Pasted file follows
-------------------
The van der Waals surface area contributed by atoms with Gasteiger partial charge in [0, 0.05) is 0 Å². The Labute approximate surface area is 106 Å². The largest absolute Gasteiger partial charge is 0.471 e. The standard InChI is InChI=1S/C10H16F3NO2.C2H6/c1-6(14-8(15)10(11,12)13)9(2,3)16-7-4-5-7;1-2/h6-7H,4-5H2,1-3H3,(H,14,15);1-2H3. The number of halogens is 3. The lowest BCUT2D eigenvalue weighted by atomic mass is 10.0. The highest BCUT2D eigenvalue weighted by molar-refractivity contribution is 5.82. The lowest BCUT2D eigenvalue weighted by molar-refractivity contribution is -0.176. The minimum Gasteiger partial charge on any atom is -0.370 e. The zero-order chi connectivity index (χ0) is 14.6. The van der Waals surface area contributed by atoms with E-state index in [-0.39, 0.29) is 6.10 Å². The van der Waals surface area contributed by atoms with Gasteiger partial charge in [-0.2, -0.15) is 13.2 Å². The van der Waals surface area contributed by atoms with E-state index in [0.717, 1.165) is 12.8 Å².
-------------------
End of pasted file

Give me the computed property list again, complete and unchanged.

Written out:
The van der Waals surface area contributed by atoms with Gasteiger partial charge in [0, 0.05) is 0 Å². The Labute approximate surface area is 106 Å². The largest absolute Gasteiger partial charge is 0.471 e. The standard InChI is InChI=1S/C10H16F3NO2.C2H6/c1-6(14-8(15)10(11,12)13)9(2,3)16-7-4-5-7;1-2/h6-7H,4-5H2,1-3H3,(H,14,15);1-2H3. The number of halogens is 3. The lowest BCUT2D eigenvalue weighted by atomic mass is 10.0. The highest BCUT2D eigenvalue weighted by molar-refractivity contribution is 5.82. The lowest BCUT2D eigenvalue weighted by molar-refractivity contribution is -0.176. The minimum Gasteiger partial charge on any atom is -0.370 e. The zero-order chi connectivity index (χ0) is 14.6. The van der Waals surface area contributed by atoms with E-state index in [-0.39, 0.29) is 6.10 Å². The van der Waals surface area contributed by atoms with Gasteiger partial charge in [-0.2, -0.15) is 13.2 Å². The van der Waals surface area contributed by atoms with E-state index in [0.717, 1.165) is 12.8 Å².